This isn’t normal. While many people voted for Trump simply because they couldn’t stand Hillary, or decided an outsider might be good, there is a cadre of Trump devotees that see themselves as part of a movement. They have faith in the leader, revel in his tweets, attack his opponents, and see themselves as part of a wave that will take back America.
In an airport last month I overheard a conversation. “Finally, this election brought some common sense back to America. Things are going to change, they’ll be better. It’s a great thing.” She was white, about sixty years old, and appeared well off. “Maybe,” said a young man in a military uniform, clearly not as enthused, “But if not, we’ll still get the job done.” She would have none of that, “Oh, it will get better, finally the country has regained it’s senses!”
Right there was the essence of Trumpism. A passionate belief that Trump has the power to make things different – better, alongside a belief that America is a mess, and the politicians have been unable to change things.
But while such a description could fit Sanders supporters as well, Trump draws a particular group – people who feel alienated by the cultural shifts of the last 20 years, and yearn for things to be “right” again.
This has an economic dimension. Once worker could earn enough to provide for a household, send the kids to college, and have one spouse (OK, the wife!) stay home, keep house and take care of the kids. Now often two incomes are required to keep afloat, and the good jobs aren’t there anymore, as factories have closed and the service industry resists unionizing or even hiring people full time with benefits. The demon is “globalization,” and the response is nationalist.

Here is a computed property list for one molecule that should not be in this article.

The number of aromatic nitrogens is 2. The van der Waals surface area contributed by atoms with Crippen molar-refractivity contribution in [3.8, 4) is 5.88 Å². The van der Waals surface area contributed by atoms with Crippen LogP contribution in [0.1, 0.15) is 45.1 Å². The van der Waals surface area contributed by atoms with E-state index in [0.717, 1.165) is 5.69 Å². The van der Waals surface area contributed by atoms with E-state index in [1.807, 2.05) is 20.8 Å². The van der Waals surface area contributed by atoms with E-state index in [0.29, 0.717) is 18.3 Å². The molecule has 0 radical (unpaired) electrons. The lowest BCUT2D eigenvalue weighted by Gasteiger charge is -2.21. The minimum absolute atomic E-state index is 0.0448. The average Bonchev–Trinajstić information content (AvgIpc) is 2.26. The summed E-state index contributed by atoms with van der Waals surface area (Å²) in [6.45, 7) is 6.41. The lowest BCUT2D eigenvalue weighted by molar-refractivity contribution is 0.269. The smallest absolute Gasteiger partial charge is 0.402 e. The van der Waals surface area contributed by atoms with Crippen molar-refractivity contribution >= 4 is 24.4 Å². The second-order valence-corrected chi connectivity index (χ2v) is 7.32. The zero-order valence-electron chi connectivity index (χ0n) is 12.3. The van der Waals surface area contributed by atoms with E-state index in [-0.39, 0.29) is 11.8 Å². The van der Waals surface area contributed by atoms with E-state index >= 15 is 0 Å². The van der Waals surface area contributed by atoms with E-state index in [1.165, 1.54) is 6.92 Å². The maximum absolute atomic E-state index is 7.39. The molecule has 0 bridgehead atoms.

There is a social dimension. Gay marriage. Transgenders coming out in the open. Marijuana being legalized in state after state, while traditional Christians feel that they are being prejudiced against by politicians who ‘pander to Muslims’ and embrace ever more secular values. All the change – including having a black President named Barack Hussein Obama – makes America seem like a cesspool to them. What once was perverse is now normal, the old values of 60s sitcoms seem far away.
To each, Trump seems a savior. He’s defiance of politically correct communication shows that he is rejecting the social change. After all, people mock the handicapped all the time, there’s lots of Islamophobia out there, and homophobia is still rampant in much of the country. While the elites stutter in disbelief when Trump, say, mocks a disabled reporter, his followers love it. This guy doesn’t follow the rules of the liberal elite, he doesn’t believe in the America they somehow constructed. He’ll bring back “real America.”
The response to Trump, however, has often been just as myopic. Liberal elites, who delighted in the cosmopolitan sophistication of the hyper-rational Barack Obama, could not believe that someone like Trump could possibly be elected. He’s not only not PC, he’s offensive! He gets support from White Supremacists. He insults people constantly – anyone who dares criticize him becomes the victim of the next day’s 3:00 AM Twitter rant. Most recently it was Meryl Streep. He seems insecure, a con man, who will say whatever is in his interest, with no regard for the truth. How can people support him?